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Arrival of a new baby

(5 Posts)
tohaveandhavenot Mon 10-Oct-16 01:11:17

We were planning on starting HE our children (5,3) beginning next year.

Now we are expecting a new baby in May.

How much time off do you think I should take for adjusting to the new baby ( I have difficult labours and pregnancies )

We are also getting married in November next year.

RedOrangeGoldLeaf Mon 10-Oct-16 14:55:05

I'm not entirely sure I understand the question. Time off from what?

Is the eldest currently in school?

Saracen Mon 10-Oct-16 15:13:04

Congratulations on your pregnancy and wedding!!!

Among the people I know, it's quite rare to do much formal academic work with a child that age. Many families do none at all, others might do half an hour a few times a week. Individual attention is so efficient that it takes very little time to cover what takes hours at school. And informal learning is quite effective too. As you don't have to have a schedule and can do it whenever suits your family, you'll probably have no trouble fitting that in.

That isn't to say that a new baby won't be a huge upheaval in your lives, but I don't think academics as such need to be a problem. You're more likely to have struggles with managing to get all the kids out so they can have a run around, see friends etc. In that respect home ed is more flexible than school, because you don't have to haul everyone out the door at exactly the right time twice a day.

One thing you might want to do is this. If your eldest is quite outgoing, you could do some networking now among local HE families and pursue friendships in hopes that this may result in offers of playdates and taking your child along to home ed groups etc. In my circle, the arrival of a new baby often triggers offers of help with any older children who might want to go out with other families. But obviously you'll need to get to know other families so they'll be aware that such offers may be welcome and so your kids will trust the other parents enough to want to perhaps go off without you. Why not start going to local home ed groups right now?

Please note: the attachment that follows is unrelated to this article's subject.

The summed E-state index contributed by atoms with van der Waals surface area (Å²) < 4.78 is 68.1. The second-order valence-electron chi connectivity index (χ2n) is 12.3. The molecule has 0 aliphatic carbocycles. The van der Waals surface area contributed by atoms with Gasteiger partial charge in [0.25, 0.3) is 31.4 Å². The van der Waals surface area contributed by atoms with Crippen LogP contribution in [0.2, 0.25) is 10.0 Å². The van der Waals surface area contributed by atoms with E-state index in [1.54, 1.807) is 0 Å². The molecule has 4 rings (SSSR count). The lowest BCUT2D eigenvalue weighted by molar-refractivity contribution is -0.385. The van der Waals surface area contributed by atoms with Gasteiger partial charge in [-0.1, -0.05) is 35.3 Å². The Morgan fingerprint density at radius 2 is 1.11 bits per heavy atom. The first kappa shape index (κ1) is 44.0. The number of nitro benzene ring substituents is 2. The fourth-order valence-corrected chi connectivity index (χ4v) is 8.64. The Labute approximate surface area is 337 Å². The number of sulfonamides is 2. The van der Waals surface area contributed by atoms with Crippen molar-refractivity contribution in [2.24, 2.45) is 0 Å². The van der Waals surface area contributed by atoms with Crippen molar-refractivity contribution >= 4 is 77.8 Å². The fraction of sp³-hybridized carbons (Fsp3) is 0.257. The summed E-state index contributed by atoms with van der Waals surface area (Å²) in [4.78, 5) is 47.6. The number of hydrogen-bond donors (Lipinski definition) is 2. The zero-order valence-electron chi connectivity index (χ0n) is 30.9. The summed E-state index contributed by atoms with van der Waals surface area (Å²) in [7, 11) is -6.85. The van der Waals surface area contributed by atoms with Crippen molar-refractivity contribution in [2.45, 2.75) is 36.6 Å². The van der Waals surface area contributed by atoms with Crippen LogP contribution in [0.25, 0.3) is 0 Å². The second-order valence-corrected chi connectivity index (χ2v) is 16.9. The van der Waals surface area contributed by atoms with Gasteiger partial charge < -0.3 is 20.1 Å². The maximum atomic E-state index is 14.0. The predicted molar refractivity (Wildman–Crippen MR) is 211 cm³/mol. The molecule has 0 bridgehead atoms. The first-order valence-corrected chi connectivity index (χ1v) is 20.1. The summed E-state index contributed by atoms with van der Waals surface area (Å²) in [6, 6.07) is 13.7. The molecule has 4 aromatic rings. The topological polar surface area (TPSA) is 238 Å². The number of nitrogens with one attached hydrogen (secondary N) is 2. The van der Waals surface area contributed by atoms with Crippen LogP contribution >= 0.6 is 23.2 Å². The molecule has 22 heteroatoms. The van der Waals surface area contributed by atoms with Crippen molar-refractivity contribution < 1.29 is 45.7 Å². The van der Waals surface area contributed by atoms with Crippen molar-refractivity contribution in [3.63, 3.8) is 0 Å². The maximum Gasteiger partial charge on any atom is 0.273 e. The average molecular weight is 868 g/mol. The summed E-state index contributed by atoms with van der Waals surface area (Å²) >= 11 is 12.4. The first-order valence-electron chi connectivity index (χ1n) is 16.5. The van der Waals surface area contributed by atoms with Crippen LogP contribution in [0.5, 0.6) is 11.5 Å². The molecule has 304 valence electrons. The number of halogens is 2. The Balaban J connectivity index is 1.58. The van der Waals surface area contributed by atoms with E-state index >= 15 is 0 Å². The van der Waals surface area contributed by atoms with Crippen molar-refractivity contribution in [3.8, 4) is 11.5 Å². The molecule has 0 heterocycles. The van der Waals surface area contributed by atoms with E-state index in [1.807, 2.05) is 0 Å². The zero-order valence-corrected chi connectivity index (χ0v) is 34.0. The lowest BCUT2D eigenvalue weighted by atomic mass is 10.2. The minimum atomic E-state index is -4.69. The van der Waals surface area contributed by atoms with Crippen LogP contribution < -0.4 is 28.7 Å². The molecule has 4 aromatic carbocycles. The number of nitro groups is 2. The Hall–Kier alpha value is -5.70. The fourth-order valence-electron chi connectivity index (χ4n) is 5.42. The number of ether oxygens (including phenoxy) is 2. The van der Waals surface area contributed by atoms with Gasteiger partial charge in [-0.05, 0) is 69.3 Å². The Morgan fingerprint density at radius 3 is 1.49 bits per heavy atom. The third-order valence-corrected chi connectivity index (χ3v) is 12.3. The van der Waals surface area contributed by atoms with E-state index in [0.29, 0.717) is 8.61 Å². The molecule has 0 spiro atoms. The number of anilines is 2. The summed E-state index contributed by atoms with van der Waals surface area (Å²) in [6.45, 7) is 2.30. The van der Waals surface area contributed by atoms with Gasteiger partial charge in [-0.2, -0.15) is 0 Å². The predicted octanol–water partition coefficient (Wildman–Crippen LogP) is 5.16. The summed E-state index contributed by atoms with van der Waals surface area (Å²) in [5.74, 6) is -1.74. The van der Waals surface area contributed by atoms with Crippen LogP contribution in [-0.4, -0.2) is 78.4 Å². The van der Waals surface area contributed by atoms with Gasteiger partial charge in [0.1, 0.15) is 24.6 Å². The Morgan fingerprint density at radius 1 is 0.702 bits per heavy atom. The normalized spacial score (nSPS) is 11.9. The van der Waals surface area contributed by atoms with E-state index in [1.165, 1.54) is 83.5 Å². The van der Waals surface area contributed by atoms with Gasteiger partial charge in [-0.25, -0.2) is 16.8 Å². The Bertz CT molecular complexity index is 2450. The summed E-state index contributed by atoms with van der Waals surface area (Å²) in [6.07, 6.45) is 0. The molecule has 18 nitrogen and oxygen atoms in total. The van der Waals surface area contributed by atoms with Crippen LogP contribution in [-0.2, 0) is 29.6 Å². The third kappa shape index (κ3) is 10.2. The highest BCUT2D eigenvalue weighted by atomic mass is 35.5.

Nigglenaggle Tue 11-Oct-16 09:32:03

Congratulations smile . I definitely feel qualified to comment on this as this is almost exactly what we have been doing for the past two or three weeks! I would be lying if I said it had been easy but I think we're doing OK. We took shared parental leave for 3mths. Our older children are
very active and I think we would have struggled to get them enough exercise and give them anything like an education otherwise. We maybe do 15-20 mins reading or maths with the eldest daily, and have science kits and art materials which they sometimes ask to play with. They go to some quite active groups and it's definitely a bonus being able to stay at home with the baby and let DH take them. Personally, I wouldn't want them going to groups without us at that age. But for obvious reasons childminding is a common home ed profession, so you should be able to find someone (crb checked and all that) give you a day off from the big ones every now and then! The other joy of home ed is that you are not bound to school timetables, so if it does all go pear shaped for a bit, you can always count it as your 'summer holiday ' and do more another time. I second the opinion that you will definitely benefit from freedom from the school run!

Nigglenaggle Tue 11-Oct-16 09:35:36

As for the wedding, what a wonderful educational opportunity the planning of that should be! Plenty of life skills to be picked up and likely some maths into the mix grin

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